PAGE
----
Ladyhawke For a New Generation

This past weekend I watched Ladyhawke, a 1985 flick. I love this movie, but I hadn't seen it in a while. Since paranormal is so hot, this is a movie that needs to be remade or at least re-scored again.

I was drawn into the fantasy world of Etienne Navarre and Isabeau d'Anjou, two lovers cursed by the Cardinal whose love Isabeau had scorned. There's only one negative feature of this film: the soundtrack. If I had to use a couple of words to describe the musical score, I'd have to say: "it sucks." Big time.

This emotion-drenched story is so compelling, so well-acted by the young and beautiful Rutger Hauer as Navarre and Michelle Pfeiffer as Isabeau, but the soundtrack is so jarring and inappropriate for a love story that sweeps you away to medieval times. This movie doesn't just make you suspend disbelief at the fantasy story; it makes you fling disbelief into oblivion. The desperation and despair of the two ill-fated lovers is wrenching and believable.

People Behind Ladyhawke

Directed by Richard Donner, 7 years after he did the original Superman movie and 2 years before he directed the first Lethal Weapon film, the set of Ladyhawk was where Donner met Lauren Shuler who produced Ladyhawke. The couple subsequently married and remain married today. They were both honored with a double star on the Hollywood Walk of Fame in October 2008. he shows why he's such an amazing director. The film was nominated for two Academy Awards and for several science fiction awards.

Edward Khmara wrote the story and the screenplay. (Writers, you can learn from Mr. Khmara's screenplay because it works on so many levels.) The Warner Brothers marketing department said the movie was based on a true medieval legend. Of course, Mr. Khmara, who created the story from his writer's imagination, took issue with that claim. He took his complaint to the Writers Guild Association and was awarded a cash settlement from Warners. However, the medieval legend claim had a life of its own by then.

Because of Ladyhawke, I decided to forgive Mr. Khmara for his other 1985 work, the horrendous Enemy Mine starring Dennis Quaid and Lou Gossett as a pregnant male alien. Mr. Khmara went on to write Dragon, The Bruce Lee Story, 1993, another of my favorite movies.

The Story

Ladyhawke had the tagline: Cursed for eternity. No force in Heaven will release them. No power on Earth can save them. The movie starred Matthew Broderick, fresh from his War Games star turn, as Philipe Gastone, a thief who escapes from the dungeon at Aquila. He's nearly captured, but Captain Navarre rescues and befriends him.

Navarre has been hunted by the evil Bishop's men for two years, ever since he escaped with Isabeau, the object of the Bishop's lust. Since the Bishop couldn't have Isabeau, he cursed her and Navarre. By night, Navarre is a wolf; by day Isabeau is a hawk. They are always together, yet always separated. Navarre wants Philipe help him re-enter the city so he can kill the Bishop.

The Cast

Broderick's character is am amusing distraction, but the real acting heavy hitters are Hauer and Pfeiffer. Rutger Hauer is so completely believable as the tortured knight in love with a woman he can only see when he's in the shape-shifting form of a wolf. Pfeiffer is electric as the Isabeau who loves her knight, but can only be with him as a hawk. Wolves and hawks mate for life, just as these two cursed lovers.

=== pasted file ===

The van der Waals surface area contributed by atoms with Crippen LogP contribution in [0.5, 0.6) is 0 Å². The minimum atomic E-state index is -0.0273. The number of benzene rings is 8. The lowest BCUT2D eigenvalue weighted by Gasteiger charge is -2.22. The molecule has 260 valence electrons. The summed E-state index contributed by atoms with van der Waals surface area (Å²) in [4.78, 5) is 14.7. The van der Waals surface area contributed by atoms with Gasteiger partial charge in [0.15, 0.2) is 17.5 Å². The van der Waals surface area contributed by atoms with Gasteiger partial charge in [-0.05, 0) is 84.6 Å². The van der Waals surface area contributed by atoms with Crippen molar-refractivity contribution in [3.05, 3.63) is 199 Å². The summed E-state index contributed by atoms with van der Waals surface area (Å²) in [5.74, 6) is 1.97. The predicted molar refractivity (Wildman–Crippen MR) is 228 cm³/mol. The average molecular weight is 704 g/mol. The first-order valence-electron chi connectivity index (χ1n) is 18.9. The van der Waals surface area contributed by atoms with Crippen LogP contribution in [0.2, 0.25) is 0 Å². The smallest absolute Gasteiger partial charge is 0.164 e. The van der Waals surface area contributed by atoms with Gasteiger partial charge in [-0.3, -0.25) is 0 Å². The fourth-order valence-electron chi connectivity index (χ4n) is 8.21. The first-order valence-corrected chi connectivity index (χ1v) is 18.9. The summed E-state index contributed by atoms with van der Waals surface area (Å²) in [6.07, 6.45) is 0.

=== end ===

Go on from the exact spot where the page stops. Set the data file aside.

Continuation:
Hauer's role was three years after his mortality-conscious android in Blade Runner, another favorite of mine. Michelle Pfeiffer played Isabeau after paying her dues through years of television performances and 3 previous movies: Grease 2, Into The Night, and the infamous Scarface. John Wood, also in War Games with Broderick, was the evil Bishop of Aquila. He's so good that you instantly hate him. Leo McKern, the late Australian actor who some always thought was English, played Father Imperius the Monk. He set the whole story in motion by betraying a confession to the Bishop who then cursed the lovers. Naturally, he's the one who knows how to break the curse.

Introduce to New Generation

I don't know what would be required, but if someone were to re-score Ladyhawke and re-release the movie, I think they'd be surprised at the business the movie would do. The sweeping love story needs some kind of soul-stirring music like Carmina Burana or something like the Clannad cuts used on Last of the Mohicans or look at the Lord of the Rings Trilogy music. There are professionals who know far better than I how to score an epic movie.

Takeaway Truth

Some movies transcend their flaws. The epic love story Ladyhawke is such a movie, and it possesses the power to win a new generation of viewers.


  1. Hi Can I jsut say that I sooooo completely agree with everything you say! I only jsut watched the movie again for the 20th time I think last night (I own the DVD) and ech time I know I will watch it again with the same enjoyment. I re-release would be wonderful and a re-scoring a must! Thank you for the post! long live imagination and beautiful legends...

  2. So glad I found this posting. I have loved the movie Ladyhawk since I first saw it at the theater. Being a music buff, I also detested the musical score. I had to tune out the music completely to stay with the fantasy/medieval/romance story-line. Truly the worst movie score ever made. I agree that the studio could re-score and release the movie again.
    I actually think given the public's lust for vampires and werewolves, that a shape-shifting unconsummated love story persecuted by a corrupt church official would be a very popular story-line with young people today. It has the potential to be the kind of movie that people go to see multiple times, like they did with Titanic.
    Over the years I have made lists of possible actors for the re-make... this became a fun game to play with like minded friends!! Oh, if only I had tons of money and contacts in Hollywood.